I confess. I’m ga-ga for the kooky Canuck stalk and slash who-done-it known as HAPPY BIRTHDAY TO ME. I say this knowing that there are large slices of the movie that are totally indefensible, most notably its slap you in the face, punish you for paying attention final reveal. Maybe it’s because I originally saw it at a very gullible age. Rather than be flabbergasted by the multitude of inconsistencies, contrary edits and overall implausibility, I was instead hog-in-slop happy to be eavesdropping on what the “big kids” were up to. I imagined my own future life of playing chicken over drawbridges, belonging to an elite snobby group that everyone secretly hates, and murdering people during well-timed blackouts.
Regardless of the film’s ability to sometimes drive me over the deep end with frustration, I cannot help returning to it again and again. It has a certain mood that I just can’t stay away from. There is a distinct gothic soap opera vibe. Amnesia, clandestine affairs, drunken, wealth-obsessed mothers banging on mansion gates in the rain, H.B.T.M. is decorated with thick, sweet old-fashioned melodrama. Furthermore, I think it does a fine job of capturing, like a firefly in a mason jar, the adolescent death wish angst that makes you skip curfew and head out to the graveyard. It doesn’t always work but even when it doesn’t, it delivers something memorable.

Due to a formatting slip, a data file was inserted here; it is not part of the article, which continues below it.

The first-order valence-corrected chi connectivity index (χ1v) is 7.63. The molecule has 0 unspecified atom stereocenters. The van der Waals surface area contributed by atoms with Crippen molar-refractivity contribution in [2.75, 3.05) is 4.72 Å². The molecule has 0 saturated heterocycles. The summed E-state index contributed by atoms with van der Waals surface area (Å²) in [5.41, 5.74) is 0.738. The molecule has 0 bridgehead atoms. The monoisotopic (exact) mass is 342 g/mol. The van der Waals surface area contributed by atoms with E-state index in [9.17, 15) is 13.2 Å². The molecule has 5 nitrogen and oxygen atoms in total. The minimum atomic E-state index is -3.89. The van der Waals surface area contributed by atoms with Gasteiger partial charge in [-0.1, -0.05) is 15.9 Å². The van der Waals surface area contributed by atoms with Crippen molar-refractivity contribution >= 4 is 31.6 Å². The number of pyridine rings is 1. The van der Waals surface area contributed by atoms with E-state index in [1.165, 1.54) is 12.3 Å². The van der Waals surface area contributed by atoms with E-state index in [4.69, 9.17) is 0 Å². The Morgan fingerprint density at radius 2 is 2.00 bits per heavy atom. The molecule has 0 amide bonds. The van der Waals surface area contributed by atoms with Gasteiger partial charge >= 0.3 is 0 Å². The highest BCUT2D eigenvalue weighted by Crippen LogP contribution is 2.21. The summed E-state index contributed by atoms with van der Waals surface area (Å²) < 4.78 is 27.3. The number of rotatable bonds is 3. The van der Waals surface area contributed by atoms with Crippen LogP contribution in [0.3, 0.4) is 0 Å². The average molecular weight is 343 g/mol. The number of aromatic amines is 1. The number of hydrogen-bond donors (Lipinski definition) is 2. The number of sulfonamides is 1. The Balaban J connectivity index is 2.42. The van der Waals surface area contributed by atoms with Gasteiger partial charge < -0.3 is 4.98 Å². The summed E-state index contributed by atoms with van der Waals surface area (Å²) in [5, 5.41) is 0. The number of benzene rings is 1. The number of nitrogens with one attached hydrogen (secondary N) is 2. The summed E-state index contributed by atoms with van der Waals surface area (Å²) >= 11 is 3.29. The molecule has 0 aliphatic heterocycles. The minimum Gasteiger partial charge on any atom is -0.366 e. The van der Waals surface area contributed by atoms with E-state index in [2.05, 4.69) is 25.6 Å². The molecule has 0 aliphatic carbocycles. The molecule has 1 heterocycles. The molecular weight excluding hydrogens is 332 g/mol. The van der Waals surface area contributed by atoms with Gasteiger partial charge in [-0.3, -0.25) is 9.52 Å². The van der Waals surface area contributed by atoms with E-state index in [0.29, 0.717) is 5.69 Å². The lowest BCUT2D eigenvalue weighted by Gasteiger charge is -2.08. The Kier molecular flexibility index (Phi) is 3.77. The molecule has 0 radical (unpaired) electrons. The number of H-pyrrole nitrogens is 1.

MELISSA SUE ANDERSON plays VIRGINIA WAINWRIGHT a girl on the fringe. She obviously has desires of fitting in with her friends and placating her aloof father, but she knows she is different from everybody. Years ago she and her floozy mother were involved in an accident that took her mother’s life and left Virginia in the need of some serious (and experimental) brain surgery. As flashbacks of the tragedy persist, Virginia’s friends begin to die in gruesome ways and it begins to appear that Ginny’s operation was not such a smashing success after all. Has the surgery altered Ginny? Although we are meant to, at turns, suspect nearly every one of the extensive cast of the murders, we are always in tune with Ginny who is growing more and more horrified of what she may be capable of. It’s an exaggerated metaphor for what many people feel at her age, that their mind or bodies are no longer their own.